12 Dec, 11:30
The Ireland Under-19 team to face Australia Schools at Ravenhill this Saturday afternoon (kick-off 2.30pm) has been announced.
After a terrifying car crash during the summer, Ulster and Ireland lock Matt McCullough has a new perspective on life.
Just after the completion of the Churchill Cup in June, the Ballymena man and his Ulster team mates Roger Wilson and Andrew Maxwell took off together for a road trip around the Rocky Mountains in Canada.
What followed must have seemed like a scene from a horror movie as, with McCullough at the wheel, the players' car caught some gravel and was flipped down the side of a hill.
Miraculously all three emerged with their lives intact, although the 25-year-old McCullough had lost consciousness and when he reached hospital, needed plastic surgery and a multitude of stitches to repair some horrific head wounds.
McCullough, Wilson and Maxwell all start for Ulster in tonight's Magners League derby tie with Connacht (The Sportsground, kick-off 6.30pm).
The Canadian car crash was certainly a life-changing experience for McCullough, who recounted his incredible story in Belfast earlier this week.
- ON THE CAR CRASH -
"Maxy (Andrew Maxwell) was listening to music in the back and Roger (Wilson) was beside me. I veered to the edge of the road where there were some loose stones. I was looking around at the countryside and as soon as I heard the noise, I hit the brakes and turned the wheel and the car spun.
"It went off the road, down a hill and flipped into the air. The A-frame of the car snapped and hit me right on the head and the car rolled.
"When the car stopped, I was unconscious. Maxy jumped out and got Roger out. Roger ripped his T-shirt off and wrapped it around my head to try and stop the bleeding.
"Maxy went back up to the road and hailed down a police man and a paramedic, who luckily were passing by. One came down and got me out of the car and taped me up and somebody else went on down to the next village to phone for air support, which arrived and lifted me to Calgary Hospital.
"I can never thank Roger and Maxy enough for how they looked after me. They are great mates who did save my life at the time. They looked after me so well. There were definitely stages when they were with me that they weren't sure whether I was going to survive it or not. They know I am thankful and I hope they understand how thankful I am."
- ON HIS RECOVERY -
"I had 127 stitches and twice as many underneath the cut to stitch down my scalp - I had been basically scalped. The doctors were also worried about possible fractures in my neck, my skull and a ruptured spleen. Thankfully all turned out to be negative. It was a rib injury I picked up against England in the Churchill Cup looked like the spleen.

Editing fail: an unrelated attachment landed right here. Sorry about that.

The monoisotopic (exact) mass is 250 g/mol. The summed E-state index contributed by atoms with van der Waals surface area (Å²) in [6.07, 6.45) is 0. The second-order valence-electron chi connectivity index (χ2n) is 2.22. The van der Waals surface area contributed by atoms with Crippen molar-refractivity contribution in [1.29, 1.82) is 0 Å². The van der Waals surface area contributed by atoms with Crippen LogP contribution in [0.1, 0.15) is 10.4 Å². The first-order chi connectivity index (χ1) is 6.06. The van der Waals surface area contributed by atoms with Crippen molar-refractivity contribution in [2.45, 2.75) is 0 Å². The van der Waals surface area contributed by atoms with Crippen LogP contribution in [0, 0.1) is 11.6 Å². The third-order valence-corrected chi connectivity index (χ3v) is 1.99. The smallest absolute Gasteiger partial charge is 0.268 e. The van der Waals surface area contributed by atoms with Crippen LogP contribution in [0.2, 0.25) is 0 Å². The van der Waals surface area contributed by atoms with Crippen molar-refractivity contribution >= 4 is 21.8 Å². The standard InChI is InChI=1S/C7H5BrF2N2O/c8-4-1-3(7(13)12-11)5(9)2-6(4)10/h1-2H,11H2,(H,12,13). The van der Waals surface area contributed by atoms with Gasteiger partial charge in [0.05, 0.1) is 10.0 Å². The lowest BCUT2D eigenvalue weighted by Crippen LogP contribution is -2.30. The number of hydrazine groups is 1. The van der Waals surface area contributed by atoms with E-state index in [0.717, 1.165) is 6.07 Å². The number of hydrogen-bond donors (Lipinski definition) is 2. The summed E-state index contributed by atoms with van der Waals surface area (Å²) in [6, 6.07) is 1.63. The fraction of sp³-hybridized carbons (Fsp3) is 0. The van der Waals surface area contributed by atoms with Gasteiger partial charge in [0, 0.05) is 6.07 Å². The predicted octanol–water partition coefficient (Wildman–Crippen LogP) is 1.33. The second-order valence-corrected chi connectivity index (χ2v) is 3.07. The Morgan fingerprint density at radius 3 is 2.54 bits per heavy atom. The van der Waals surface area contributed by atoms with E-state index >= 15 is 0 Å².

"Thankfully by the time my mum, who had been on holiday in Portugal, arrived that had all been cleared and I just had a bad wound to my head and a load of swelling. I was cleared to leave five days later and flew back with my mum to Belfast.
"(I was back at Newforge within three weeks) I just wanted to meet the guys, to be around the squad again and start the healing process. Within another week, I saw neurosurgeons and radiologists and was cleared by them.
"It was then just about getting my fitness back and it is surprising how badly an incident like that hits your fitness! It was a bit of a slog to get back to full fitness."
...McCullough in action for Ireland 'A' during the summer...
- ON PLAYING RUGBY AGAIN -
"I am still happy to stick my head into places. The mental bit was surprisingly easy. I was just so hungry to play. I want to play every minute of every game now.
"If it wasn't really for family, friends and the support I got from Ulster Rugby, there is no way I would be back playing at this stage. My parents have been unbelievably supportive. I was taking everything the wrong way and looking at the downside and they just told me to be patient and get through it.
"I had goodwill messages from members of Ballymena rugby club, and Roger Wilson's parents brought Roger and Andrew Maxwell to the hospital in Calgary. I can't thank those guys enough because at that stage, it really was the small things that made the difference.
"I know that there a lot of people who are supporting me and wanting me to do well. It reminds you of how much Ulster Rugby means to people and how proud I am to be an Ulsterman and playing in an Ulster jersey.
"It's not that I didn't know that was always there, it is just that it became so apparent and so clear. I think my outlook is definitely a lot more rounded now. Maybe before it was all just about playing rugby. Now I look at it as just a rugby match. All I want to do is make sure I do everything right so that come the weekend, I can play as well as I can."